Hudson’s Bay IPO Would Face Tough Market

TORONTO (Reuters) – With its prospects for growth uncertain at best, Hudson’s Bay Co, Canada’s oldest retailer and one of its biggest department store chains, is likely to face a tough audience if it opts to offer shares to the public, industry analysts said on Thursday.

The company, which was taken private in 2006, is looking to go public again in early 2011, owner Richard Baker, a U.S. businessman, told an industry conference on Wednesday, according to media reports that were confirmed by the company on Thursday.

“Nothing is formal, but we are beginning discussions…we are working on the different alternatives,” Baker told the conference.

The Globe and Mail newspaper’s website, citing industry sources, said Hudson’s Bay Co (HBC) hopes to raise C$100 million to C$200 million ($93.1 million to $186.2 million) in the offering.

Industry experts said the retailer, which was first incorporated in the 1600s and now includes The Bay department store chain, the Zellers discount department store chain, and Home Outfitters, would face tough slogging if it were to forge ahead with plans for an IPO.

An uncertain economic outlook, weak consumer confidence and a dry market for new construction do not bode well for the future of big department store chains, they said.

“I think it would be pretty tough to make a growth story out of the Hudson’s Bay Company. They are in the department store industry that doesn’t have a lot of growth,” said Bill Chisholm, an investment analyst at MacDougall, MacDougall & MacTier.

“Their business has been chipped away by more efficient, specialty retailers. Even the drugstores have taken away a lot of the cosmetic business from which they had a monopoly for a long time.”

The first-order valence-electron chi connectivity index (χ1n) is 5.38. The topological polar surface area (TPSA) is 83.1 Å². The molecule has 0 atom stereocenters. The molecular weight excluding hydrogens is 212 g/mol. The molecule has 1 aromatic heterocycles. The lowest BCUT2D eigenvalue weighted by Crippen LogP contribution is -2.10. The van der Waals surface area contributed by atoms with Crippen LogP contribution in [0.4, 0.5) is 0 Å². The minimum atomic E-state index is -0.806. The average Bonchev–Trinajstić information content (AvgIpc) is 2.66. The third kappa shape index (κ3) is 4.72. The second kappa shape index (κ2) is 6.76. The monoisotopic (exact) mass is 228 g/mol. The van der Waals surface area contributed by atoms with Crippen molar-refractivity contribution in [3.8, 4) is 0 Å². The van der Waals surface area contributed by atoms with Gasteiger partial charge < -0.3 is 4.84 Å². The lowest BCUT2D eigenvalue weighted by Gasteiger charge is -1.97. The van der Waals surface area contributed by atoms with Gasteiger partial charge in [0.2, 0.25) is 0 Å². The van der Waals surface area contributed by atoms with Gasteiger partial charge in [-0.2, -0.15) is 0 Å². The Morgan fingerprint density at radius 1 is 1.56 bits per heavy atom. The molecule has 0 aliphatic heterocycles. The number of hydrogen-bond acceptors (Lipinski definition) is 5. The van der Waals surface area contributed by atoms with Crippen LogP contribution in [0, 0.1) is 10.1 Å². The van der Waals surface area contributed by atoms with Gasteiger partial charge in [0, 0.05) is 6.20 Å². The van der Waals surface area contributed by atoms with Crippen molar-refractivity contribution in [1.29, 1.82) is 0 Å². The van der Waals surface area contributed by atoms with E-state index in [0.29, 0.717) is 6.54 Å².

Analysts point to the poor performance of department store chains over the past year as proof that the industry is struggling.

Last month Sears Canada (SCC.TO), the country’s second-biggest department store chain, said its quarterly profit dropped 20 percent as fragile consumer confidence and cool weather hurt sales.

While HBC is not a public company and not required to disclose its sales figures, it is likely to be facing the same struggles as Sears Canada.

“I don’t think (an IPO) would be great at the current moment, because I can’t imagine that their business trends are very strong,” said Brian Yarbrough, a retail analyst at Edward Jones in St. Louis, Missouri.

“I can’t imagine that they have positive same store (sales) right now. It’s a pretty tough environment so I have got to believe that they are probably struggling.”

Baker said on Wednesday he plans to hold on to his HBC shares and remain active in the business if there is an IPO. He declined to specify whether he planned to spin off a majority or a minority share of the company.

He said, however, that he is considering including his upscale U.S. department store chain Lord and Taylor in the IPO.

Baker’s U.S.-based private equity group, NRDC Equity Partners, bought HBC last year for C$1.1 billion. He said he has cut C$400 million of operating expenses in an attempt to refocus the company.

Earlier this year the company cut 1,000 jobs, or about 5 percent of its work force, to reduce costs.

($1=$1.09 Canadian) (Reporting by Scott Anderson; Additional reporting by Biswarup Gooptu in Bangalore; editing by Peter Galloway)